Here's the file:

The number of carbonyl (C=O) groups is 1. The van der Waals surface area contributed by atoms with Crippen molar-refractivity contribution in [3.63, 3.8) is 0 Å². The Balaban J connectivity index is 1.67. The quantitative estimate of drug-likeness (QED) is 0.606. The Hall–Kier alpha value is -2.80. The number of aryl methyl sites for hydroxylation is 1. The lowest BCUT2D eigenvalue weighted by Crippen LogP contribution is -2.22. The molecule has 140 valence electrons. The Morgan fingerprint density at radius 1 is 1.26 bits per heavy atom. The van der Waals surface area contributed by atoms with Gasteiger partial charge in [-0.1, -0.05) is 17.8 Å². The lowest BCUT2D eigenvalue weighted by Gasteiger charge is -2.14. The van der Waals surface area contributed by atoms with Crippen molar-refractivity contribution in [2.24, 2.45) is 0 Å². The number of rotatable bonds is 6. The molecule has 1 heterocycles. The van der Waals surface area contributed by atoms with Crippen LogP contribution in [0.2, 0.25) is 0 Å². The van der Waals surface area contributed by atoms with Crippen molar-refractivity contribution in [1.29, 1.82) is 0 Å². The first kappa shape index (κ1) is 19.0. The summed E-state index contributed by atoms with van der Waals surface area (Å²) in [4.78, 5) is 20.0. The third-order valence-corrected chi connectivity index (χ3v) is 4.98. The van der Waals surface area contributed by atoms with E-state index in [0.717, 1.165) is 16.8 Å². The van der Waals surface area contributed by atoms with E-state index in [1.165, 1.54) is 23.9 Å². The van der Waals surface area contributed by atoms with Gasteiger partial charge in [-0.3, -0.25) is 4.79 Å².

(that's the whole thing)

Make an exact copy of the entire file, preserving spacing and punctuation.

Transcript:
The number of carbonyl (C=O) groups is 1. The van der Waals surface area contributed by atoms with Crippen molar-refractivity contribution in [3.63, 3.8) is 0 Å². The Balaban J connectivity index is 1.67. The quantitative estimate of drug-likeness (QED) is 0.606. The Hall–Kier alpha value is -2.80. The number of aryl methyl sites for hydroxylation is 1. The lowest BCUT2D eigenvalue weighted by Crippen LogP contribution is -2.22. The molecule has 140 valence electrons. The Morgan fingerprint density at radius 1 is 1.26 bits per heavy atom. The van der Waals surface area contributed by atoms with Gasteiger partial charge in [-0.1, -0.05) is 17.8 Å². The lowest BCUT2D eigenvalue weighted by Gasteiger charge is -2.14. The van der Waals surface area contributed by atoms with Crippen molar-refractivity contribution in [2.24, 2.45) is 0 Å². The number of rotatable bonds is 6. The molecule has 1 heterocycles. The van der Waals surface area contributed by atoms with Crippen LogP contribution in [0.2, 0.25) is 0 Å². The van der Waals surface area contributed by atoms with Crippen molar-refractivity contribution in [1.29, 1.82) is 0 Å². The first kappa shape index (κ1) is 19.0. The summed E-state index contributed by atoms with van der Waals surface area (Å²) in [4.78, 5) is 20.0. The third-order valence-corrected chi connectivity index (χ3v) is 4.98. The van der Waals surface area contributed by atoms with E-state index in [0.717, 1.165) is 16.8 Å². The van der Waals surface area contributed by atoms with E-state index in [1.165, 1.54) is 23.9 Å². The van der Waals surface area contributed by atoms with Gasteiger partial charge in [-0.3, -0.25) is 4.79 Å².